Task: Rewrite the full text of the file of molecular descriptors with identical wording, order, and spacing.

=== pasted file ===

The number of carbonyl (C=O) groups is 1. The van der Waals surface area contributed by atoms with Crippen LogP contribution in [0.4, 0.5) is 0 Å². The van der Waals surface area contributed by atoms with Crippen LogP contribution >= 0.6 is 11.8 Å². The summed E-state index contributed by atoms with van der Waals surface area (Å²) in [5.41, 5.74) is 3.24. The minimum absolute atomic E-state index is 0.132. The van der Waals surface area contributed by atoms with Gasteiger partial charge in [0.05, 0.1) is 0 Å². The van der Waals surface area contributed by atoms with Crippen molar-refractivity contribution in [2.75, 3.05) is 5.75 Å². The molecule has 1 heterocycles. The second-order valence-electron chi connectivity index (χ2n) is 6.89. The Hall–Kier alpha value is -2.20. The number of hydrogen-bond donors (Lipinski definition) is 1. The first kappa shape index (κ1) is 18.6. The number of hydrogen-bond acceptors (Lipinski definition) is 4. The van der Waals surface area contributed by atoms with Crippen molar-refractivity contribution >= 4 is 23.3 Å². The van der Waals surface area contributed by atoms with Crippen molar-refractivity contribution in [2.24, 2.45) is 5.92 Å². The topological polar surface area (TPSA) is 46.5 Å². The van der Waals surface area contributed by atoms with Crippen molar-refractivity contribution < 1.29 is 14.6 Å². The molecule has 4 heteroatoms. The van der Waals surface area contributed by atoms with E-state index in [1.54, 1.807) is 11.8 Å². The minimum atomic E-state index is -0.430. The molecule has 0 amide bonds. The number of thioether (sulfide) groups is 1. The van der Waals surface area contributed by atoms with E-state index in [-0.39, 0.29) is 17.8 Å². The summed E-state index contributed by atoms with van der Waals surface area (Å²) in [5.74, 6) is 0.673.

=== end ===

The number of carbonyl (C=O) groups is 1. The van der Waals surface area contributed by atoms with Crippen LogP contribution in [0.4, 0.5) is 0 Å². The van der Waals surface area contributed by atoms with Crippen LogP contribution >= 0.6 is 11.8 Å². The summed E-state index contributed by atoms with van der Waals surface area (Å²) in [5.41, 5.74) is 3.24. The minimum absolute atomic E-state index is 0.132. The van der Waals surface area contributed by atoms with Gasteiger partial charge in [0.05, 0.1) is 0 Å². The van der Waals surface area contributed by atoms with Crippen molar-refractivity contribution in [2.75, 3.05) is 5.75 Å². The molecule has 1 heterocycles. The second-order valence-electron chi connectivity index (χ2n) is 6.89. The Hall–Kier alpha value is -2.20. The number of hydrogen-bond donors (Lipinski definition) is 1. The first kappa shape index (κ1) is 18.6. The number of hydrogen-bond acceptors (Lipinski definition) is 4. The van der Waals surface area contributed by atoms with Crippen molar-refractivity contribution >= 4 is 23.3 Å². The van der Waals surface area contributed by atoms with Crippen molar-refractivity contribution in [2.24, 2.45) is 5.92 Å². The topological polar surface area (TPSA) is 46.5 Å². The van der Waals surface area contributed by atoms with Crippen molar-refractivity contribution < 1.29 is 14.6 Å². The molecule has 4 heteroatoms. The van der Waals surface area contributed by atoms with E-state index in [1.54, 1.807) is 11.8 Å². The minimum atomic E-state index is -0.430. The molecule has 0 amide bonds. The number of thioether (sulfide) groups is 1. The van der Waals surface area contributed by atoms with E-state index in [-0.39, 0.29) is 17.8 Å². The summed E-state index contributed by atoms with van der Waals surface area (Å²) in [5.74, 6) is 0.673.